In re Acosta

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[Crim. No. 3821. Second Dist., Div. One. June 24, 1944.]

In re ANDREW ACOSTA, on Habeas Corpus.

COUNSEL

Phillip S. Schutz and Alexander L. Oster for Petitioner.

Fred N. Howser, District Attorney, and Jere J. Sullivan, Deputy District Attorney, for Respondents.

OPINION

DORAN, J.

Petitioner had been found guilty of two separate offenses, to wit, assault, after a trial by jury in a criminal action wherein, by indictment, defendant was accused in several counts with the crime of murder and assault with a deadly weapon with intent to commit murder. Judgment of six months in the county jail was pronounced, in two counts, said judgments to run consecutively. While serving the sentence defendant escaped from the road camp. Later arrested and charged with escape, defendant was adjudged guilty. Application for probation followed and on the day appointed for disposing of said matter, to wit, May 13, 1943, the court made and entered the following order: "It is ordered that proceedings herein be suspended and the defendant is granted probation for a period of one year under the following conditions: Defendant must serve the first year of his probationary period in the County Jail with no good [65 Cal. App. 2d 64] time allowed. This jail term as a condition of probation is ordered to run consecutively with the sentence which defendant is now serving in County Jail."

[1] It is petitioner's contention that the period of probation expired in one year from May 13, 1943, after which time, it is argued, the court was without power to enforce any condition whatsoever, hence the imprisonment is illegal.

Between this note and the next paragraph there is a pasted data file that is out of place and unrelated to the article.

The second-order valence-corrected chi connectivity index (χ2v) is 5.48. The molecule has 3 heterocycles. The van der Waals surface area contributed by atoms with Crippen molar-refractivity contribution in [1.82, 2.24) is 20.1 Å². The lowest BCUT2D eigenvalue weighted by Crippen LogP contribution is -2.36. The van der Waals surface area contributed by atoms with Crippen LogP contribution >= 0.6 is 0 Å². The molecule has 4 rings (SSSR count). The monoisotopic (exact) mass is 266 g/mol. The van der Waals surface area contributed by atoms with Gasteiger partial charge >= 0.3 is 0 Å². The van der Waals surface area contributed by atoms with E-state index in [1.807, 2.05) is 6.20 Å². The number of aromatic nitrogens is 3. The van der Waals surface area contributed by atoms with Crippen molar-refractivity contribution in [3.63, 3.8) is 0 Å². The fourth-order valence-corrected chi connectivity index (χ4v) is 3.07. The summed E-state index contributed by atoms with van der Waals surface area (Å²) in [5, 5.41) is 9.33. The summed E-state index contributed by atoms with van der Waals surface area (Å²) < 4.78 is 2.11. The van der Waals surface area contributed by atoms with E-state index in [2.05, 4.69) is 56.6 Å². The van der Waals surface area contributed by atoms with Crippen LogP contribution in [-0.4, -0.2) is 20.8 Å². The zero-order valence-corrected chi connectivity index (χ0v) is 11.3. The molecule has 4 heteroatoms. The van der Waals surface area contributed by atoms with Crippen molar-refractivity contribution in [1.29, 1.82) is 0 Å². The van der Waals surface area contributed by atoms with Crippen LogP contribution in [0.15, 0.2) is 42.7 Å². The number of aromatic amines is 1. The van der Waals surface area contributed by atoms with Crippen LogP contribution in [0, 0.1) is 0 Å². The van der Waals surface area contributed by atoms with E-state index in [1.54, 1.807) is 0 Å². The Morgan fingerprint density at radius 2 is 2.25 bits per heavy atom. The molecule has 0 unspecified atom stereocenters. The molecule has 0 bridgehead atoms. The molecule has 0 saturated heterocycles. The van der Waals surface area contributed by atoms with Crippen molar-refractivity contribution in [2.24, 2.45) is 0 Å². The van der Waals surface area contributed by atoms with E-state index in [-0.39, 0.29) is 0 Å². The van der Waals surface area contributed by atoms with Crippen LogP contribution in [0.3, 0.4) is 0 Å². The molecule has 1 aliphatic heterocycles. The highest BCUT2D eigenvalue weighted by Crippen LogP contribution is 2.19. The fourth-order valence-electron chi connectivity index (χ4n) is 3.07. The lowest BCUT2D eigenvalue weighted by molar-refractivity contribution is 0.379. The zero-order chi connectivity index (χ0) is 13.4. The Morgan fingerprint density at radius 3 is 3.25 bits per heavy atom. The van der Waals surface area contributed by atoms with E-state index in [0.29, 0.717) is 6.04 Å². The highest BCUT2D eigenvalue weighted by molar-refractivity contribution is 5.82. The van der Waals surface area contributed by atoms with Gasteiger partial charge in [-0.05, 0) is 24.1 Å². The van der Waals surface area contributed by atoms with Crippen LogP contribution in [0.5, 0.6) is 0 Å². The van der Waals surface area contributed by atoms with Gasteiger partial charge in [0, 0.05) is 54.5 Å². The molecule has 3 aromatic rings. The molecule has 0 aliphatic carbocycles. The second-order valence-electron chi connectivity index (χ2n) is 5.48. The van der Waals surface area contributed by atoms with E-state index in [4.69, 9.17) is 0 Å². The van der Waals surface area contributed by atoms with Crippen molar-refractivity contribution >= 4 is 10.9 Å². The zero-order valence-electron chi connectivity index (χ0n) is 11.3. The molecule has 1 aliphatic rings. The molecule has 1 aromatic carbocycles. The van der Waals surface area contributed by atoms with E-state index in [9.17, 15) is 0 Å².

Respondent argues as follows: "The order of the trial court in placing petitioner on probation is not as clear and explicit as it should be, but considering all the facts and circumstances before the court at the time the order was made, it is obvious that the court intended to place the petitioner on probation for a period of one year; that as a condition of probation the petitioner serve one year in the County Jail; that the period of probation and imprisonment as a condition thereof was to commence at the expiration of the sentence he was then serving."

There can be no question as to the clarity of respondent's argument; nor can there be any question as to the clarity of the law. The power of the court with regard to probation is strictly statutory. Section 1203.1 of the Penal Code provides that "The court, judge or justice thereof, in the order granting probation, may suspend the imposing, or the execution of the sentence and may direct that such suspension may continue for such period of time not exceeding the maximum possible term of such sentence ... provided, however, that upon the payment of any fine imposed and the fulfillment of all conditions of probation, probation shall cease at the end of the term of probation, or sooner, in the event of modification." (Italics added.) But nowhere in the law is the court empowered to impose conditions that cannot be fulfilled and satisfied within the limit of the period of time fixed by the court as the term of probation; indeed section 1203.3 of the Penal Code provides: "The court shall have authority at any time during the term of probation to revoke, modify, or change its order of suspension of imposition or execution of sentence. It may at any time when the ends of justice will be subserved thereby, and when the good conduct and reform of the person so held on probation shall warrant it, terminate the period of probation and discharge the person so held, but no such order shall be made without written notice first given by the court or the clerk thereof to the proper probation officer of the intention to revoke, modify, or change its order, [65 Cal. App. 2d 65] and in all cases, if the court has not seen fit to revoke the order of probation and impose sentence or pronounce judgment, the defendant shall at the end of the term of probation or any extension thereof, be by the court discharged subject to the provisions of these sections." (Italics added.)

The court's order is perfectly clear; the law also is clear by virtue of which petitioner is entitled to be discharged and, it is so ordered.

York, P. J., and White, J., concurred.